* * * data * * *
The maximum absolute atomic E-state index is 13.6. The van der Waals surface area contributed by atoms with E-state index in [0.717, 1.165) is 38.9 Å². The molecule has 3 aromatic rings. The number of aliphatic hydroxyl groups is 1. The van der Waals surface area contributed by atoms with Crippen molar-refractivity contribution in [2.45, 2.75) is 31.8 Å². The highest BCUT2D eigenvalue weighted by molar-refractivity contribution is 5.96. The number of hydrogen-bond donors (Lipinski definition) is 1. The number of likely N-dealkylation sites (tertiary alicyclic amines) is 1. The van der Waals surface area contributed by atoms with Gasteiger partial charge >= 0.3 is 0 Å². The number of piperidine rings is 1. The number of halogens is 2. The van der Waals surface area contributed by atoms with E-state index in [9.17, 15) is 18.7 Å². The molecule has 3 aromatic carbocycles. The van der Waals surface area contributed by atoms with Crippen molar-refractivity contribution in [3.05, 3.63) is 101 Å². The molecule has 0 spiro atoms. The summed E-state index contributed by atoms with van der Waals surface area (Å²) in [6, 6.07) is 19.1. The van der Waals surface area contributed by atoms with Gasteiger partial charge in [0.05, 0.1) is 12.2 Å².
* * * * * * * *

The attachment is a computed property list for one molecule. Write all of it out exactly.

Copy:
The maximum absolute atomic E-state index is 13.6. The van der Waals surface area contributed by atoms with E-state index in [0.717, 1.165) is 38.9 Å². The molecule has 3 aromatic rings. The number of aliphatic hydroxyl groups is 1. The van der Waals surface area contributed by atoms with Crippen molar-refractivity contribution in [2.45, 2.75) is 31.8 Å². The highest BCUT2D eigenvalue weighted by molar-refractivity contribution is 5.96. The number of hydrogen-bond donors (Lipinski definition) is 1. The number of likely N-dealkylation sites (tertiary alicyclic amines) is 1. The van der Waals surface area contributed by atoms with Gasteiger partial charge >= 0.3 is 0 Å². The number of piperidine rings is 1. The number of halogens is 2. The van der Waals surface area contributed by atoms with E-state index in [9.17, 15) is 18.7 Å². The molecule has 3 aromatic carbocycles. The van der Waals surface area contributed by atoms with Crippen molar-refractivity contribution in [3.05, 3.63) is 101 Å². The molecule has 0 spiro atoms. The summed E-state index contributed by atoms with van der Waals surface area (Å²) in [6, 6.07) is 19.1. The van der Waals surface area contributed by atoms with Gasteiger partial charge in [0.05, 0.1) is 12.2 Å².